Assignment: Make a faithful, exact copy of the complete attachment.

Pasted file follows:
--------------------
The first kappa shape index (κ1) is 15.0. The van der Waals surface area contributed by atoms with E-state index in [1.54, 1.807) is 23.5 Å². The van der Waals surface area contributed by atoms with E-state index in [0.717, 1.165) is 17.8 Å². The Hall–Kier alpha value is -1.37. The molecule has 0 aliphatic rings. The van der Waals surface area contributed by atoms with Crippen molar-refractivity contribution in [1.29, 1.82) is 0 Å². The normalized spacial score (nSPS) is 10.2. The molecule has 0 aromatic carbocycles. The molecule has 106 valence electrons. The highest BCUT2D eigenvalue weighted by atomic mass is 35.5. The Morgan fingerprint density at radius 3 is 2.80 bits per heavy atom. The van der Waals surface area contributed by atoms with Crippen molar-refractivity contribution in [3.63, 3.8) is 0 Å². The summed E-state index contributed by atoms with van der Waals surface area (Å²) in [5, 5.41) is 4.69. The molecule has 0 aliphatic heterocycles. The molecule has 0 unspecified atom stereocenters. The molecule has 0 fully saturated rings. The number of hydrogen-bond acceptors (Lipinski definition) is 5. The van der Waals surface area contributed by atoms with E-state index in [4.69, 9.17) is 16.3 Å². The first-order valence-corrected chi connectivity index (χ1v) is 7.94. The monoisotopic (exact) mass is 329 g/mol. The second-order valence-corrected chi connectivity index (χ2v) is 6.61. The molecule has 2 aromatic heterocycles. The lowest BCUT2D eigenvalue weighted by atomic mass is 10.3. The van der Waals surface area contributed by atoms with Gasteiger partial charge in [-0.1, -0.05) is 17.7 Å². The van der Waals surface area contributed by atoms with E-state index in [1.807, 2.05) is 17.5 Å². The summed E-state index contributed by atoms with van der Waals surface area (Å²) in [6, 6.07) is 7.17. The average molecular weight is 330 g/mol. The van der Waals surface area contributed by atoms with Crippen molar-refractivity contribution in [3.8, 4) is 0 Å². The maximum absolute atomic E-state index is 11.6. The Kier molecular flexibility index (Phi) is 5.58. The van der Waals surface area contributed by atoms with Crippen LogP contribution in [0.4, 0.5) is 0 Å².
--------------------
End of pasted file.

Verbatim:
The first kappa shape index (κ1) is 15.0. The van der Waals surface area contributed by atoms with E-state index in [1.54, 1.807) is 23.5 Å². The van der Waals surface area contributed by atoms with E-state index in [0.717, 1.165) is 17.8 Å². The Hall–Kier alpha value is -1.37. The molecule has 0 aliphatic rings. The van der Waals surface area contributed by atoms with Crippen molar-refractivity contribution in [1.29, 1.82) is 0 Å². The normalized spacial score (nSPS) is 10.2. The molecule has 0 aromatic carbocycles. The molecule has 106 valence electrons. The highest BCUT2D eigenvalue weighted by atomic mass is 35.5. The Morgan fingerprint density at radius 3 is 2.80 bits per heavy atom. The van der Waals surface area contributed by atoms with Crippen molar-refractivity contribution in [3.63, 3.8) is 0 Å². The summed E-state index contributed by atoms with van der Waals surface area (Å²) in [5, 5.41) is 4.69. The molecule has 0 aliphatic heterocycles. The molecule has 0 unspecified atom stereocenters. The molecule has 0 fully saturated rings. The number of hydrogen-bond acceptors (Lipinski definition) is 5. The van der Waals surface area contributed by atoms with E-state index in [4.69, 9.17) is 16.3 Å². The first-order valence-corrected chi connectivity index (χ1v) is 7.94. The monoisotopic (exact) mass is 329 g/mol. The second-order valence-corrected chi connectivity index (χ2v) is 6.61. The molecule has 2 aromatic heterocycles. The lowest BCUT2D eigenvalue weighted by atomic mass is 10.3. The van der Waals surface area contributed by atoms with Gasteiger partial charge in [-0.1, -0.05) is 17.7 Å². The van der Waals surface area contributed by atoms with E-state index in [1.807, 2.05) is 17.5 Å². The summed E-state index contributed by atoms with van der Waals surface area (Å²) in [6, 6.07) is 7.17. The average molecular weight is 330 g/mol. The van der Waals surface area contributed by atoms with Crippen molar-refractivity contribution in [3.8, 4) is 0 Å². The maximum absolute atomic E-state index is 11.6. The Kier molecular flexibility index (Phi) is 5.58. The van der Waals surface area contributed by atoms with Crippen LogP contribution in [0.4, 0.5) is 0 Å².